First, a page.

As traditional methods of worship no longer meet the needs of individuals in the industrialized West, new forms of worship will emerge. Therefore, the splitting of Christianity into many different groupings and the growth in alternative non-Christian religions in the West, are not signs of the disintegration of religion but symbols of religion’s continued growth and vitality. However, it is important to bear in mind that defining religion is problematic, and how it is defined will influence views on the process of secularisation.
Measuring religion is also difficult and thus it is not easy to measure the growth or decline. New religious movements, which take the form of sects or cults, involve smaller numbers than the major non- Christian religions. The UK Christian Handbook lists 18 such movements and has estimated the membership of these organizations along with that of other new religious movements. Membership rose by 5,000 between 1980 and 1995, an increase of 130% British figures are hard to trust attendance and membership figures may be distorted by the ulterior motives of those who produce them.
Membership figures can be calculated in different ways. Therefore, statistics on church membership are highly unreliable and the trends indicated by figures may be misleading. Sects are in many ways, the opposite of churches in everything except their belief that they have a monopoly on the truth. As with churches, sects will deny that what other sects and non- religious organizations say is true; only the sect can guarantee that people who join will, for example, be saved from the evils of the wider society. Sects have a small, exclusive membership.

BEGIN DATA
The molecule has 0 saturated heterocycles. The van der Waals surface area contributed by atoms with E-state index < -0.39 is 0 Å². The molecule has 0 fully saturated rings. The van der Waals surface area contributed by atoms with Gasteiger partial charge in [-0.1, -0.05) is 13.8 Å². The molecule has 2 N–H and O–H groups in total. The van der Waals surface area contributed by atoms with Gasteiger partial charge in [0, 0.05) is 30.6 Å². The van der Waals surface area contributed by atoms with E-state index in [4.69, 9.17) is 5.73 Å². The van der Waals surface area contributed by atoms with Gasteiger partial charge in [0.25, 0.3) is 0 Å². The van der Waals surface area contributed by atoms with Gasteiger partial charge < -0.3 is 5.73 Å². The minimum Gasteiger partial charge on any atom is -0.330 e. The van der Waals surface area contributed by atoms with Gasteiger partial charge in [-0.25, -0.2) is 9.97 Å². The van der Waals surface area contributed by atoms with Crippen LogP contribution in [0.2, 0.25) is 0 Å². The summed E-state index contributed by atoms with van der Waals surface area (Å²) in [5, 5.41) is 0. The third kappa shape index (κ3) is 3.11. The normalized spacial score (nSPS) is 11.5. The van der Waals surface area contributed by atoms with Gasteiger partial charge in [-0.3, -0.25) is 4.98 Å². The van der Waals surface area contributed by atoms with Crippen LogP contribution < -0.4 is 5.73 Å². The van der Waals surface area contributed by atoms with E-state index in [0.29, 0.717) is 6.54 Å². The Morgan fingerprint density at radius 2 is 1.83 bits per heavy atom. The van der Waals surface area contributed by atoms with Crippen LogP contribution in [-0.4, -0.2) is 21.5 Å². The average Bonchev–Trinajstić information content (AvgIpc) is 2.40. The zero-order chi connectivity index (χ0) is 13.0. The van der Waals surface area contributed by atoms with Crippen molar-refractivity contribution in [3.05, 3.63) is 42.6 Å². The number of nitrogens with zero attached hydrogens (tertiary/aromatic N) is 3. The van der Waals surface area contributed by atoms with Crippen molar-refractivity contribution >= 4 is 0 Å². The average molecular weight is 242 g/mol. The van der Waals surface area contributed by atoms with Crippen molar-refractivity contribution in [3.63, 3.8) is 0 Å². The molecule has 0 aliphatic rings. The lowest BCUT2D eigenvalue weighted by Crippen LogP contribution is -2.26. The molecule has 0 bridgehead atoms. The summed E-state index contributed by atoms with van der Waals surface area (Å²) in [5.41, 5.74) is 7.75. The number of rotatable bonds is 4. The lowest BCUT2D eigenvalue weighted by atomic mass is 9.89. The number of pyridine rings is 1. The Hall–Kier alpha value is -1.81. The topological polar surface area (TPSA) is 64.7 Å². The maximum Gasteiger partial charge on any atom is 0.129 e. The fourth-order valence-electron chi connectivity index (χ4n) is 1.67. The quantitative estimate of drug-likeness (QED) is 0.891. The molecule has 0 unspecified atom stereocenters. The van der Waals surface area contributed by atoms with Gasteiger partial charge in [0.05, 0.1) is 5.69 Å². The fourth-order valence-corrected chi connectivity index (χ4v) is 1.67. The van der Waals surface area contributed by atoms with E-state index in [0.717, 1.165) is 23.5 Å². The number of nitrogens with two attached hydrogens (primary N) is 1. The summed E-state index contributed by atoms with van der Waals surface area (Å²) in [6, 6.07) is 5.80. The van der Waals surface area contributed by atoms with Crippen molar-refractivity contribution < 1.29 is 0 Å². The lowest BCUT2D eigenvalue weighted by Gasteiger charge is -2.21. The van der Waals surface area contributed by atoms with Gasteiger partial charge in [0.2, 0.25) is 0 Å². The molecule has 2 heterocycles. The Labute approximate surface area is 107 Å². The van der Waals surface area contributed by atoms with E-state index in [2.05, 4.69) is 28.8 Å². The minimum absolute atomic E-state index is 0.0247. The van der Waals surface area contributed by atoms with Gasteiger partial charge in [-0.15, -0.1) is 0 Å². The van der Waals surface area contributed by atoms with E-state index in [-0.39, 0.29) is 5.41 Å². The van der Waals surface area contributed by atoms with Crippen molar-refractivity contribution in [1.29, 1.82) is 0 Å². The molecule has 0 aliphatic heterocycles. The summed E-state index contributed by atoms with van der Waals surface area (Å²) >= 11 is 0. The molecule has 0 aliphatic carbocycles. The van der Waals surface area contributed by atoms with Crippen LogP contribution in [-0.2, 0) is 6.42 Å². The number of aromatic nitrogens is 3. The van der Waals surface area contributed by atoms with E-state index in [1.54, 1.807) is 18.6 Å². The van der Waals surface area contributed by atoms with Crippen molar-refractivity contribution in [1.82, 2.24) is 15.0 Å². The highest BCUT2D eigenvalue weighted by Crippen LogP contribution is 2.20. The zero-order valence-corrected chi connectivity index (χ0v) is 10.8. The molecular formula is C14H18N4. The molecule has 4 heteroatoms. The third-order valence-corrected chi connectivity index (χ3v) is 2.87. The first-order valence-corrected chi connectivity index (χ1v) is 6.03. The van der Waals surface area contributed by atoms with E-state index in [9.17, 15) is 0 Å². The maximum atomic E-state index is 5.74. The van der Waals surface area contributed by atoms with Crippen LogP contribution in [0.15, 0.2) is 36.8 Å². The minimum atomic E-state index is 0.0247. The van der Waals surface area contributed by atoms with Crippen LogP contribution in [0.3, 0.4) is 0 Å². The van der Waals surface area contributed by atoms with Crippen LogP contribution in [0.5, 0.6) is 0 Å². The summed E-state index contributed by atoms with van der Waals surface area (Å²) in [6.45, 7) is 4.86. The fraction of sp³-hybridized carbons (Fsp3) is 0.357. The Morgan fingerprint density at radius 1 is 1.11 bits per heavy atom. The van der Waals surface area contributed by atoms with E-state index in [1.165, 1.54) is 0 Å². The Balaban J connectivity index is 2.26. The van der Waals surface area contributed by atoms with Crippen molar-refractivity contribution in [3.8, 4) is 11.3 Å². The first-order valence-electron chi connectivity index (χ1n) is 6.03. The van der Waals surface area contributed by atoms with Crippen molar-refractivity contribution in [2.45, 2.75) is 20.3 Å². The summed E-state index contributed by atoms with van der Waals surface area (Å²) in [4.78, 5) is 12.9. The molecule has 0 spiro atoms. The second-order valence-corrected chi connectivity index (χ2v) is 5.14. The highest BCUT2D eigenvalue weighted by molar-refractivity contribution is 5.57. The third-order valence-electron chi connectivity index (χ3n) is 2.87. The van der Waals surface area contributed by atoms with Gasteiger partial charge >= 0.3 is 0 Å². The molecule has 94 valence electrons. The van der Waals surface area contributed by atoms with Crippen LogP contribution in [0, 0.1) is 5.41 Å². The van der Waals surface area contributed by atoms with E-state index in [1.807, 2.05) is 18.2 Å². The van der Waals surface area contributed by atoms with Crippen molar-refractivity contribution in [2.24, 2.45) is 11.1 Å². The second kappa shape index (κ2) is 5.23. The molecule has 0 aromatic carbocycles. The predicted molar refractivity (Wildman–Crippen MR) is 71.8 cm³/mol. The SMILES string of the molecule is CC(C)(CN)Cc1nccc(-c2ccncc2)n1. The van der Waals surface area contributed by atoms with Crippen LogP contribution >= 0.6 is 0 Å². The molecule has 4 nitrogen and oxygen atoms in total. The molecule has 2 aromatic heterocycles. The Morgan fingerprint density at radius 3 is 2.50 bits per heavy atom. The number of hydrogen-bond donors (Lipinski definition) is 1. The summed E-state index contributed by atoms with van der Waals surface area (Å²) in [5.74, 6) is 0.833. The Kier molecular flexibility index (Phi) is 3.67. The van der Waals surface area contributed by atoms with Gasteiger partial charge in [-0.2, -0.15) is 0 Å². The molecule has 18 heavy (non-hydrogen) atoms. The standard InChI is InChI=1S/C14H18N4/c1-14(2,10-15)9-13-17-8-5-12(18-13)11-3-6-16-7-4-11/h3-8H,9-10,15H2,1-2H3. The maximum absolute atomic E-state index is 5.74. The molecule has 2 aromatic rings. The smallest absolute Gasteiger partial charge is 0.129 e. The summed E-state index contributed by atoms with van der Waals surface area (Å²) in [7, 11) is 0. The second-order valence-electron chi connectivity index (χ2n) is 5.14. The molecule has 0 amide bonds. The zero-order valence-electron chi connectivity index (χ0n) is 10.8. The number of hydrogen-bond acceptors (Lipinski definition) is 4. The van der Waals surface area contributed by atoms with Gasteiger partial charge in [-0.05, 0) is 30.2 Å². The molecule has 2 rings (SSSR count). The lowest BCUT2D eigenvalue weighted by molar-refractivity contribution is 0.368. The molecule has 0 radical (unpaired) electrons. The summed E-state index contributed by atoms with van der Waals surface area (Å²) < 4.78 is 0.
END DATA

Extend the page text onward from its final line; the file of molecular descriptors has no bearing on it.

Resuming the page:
They are usually small and their small size can be explained in terms of their claim to have some unique view of the truth, it depends upon close links between members and an oppositional stance towards the wider society. Membership is also exclusive: only people who know the truth and actively commit themselves to it count as members. This gives the sect its rationale- we know the truth and the majority of non-members do not-and its way of dealing with the wider society. Sects are usually in opposition to wider society.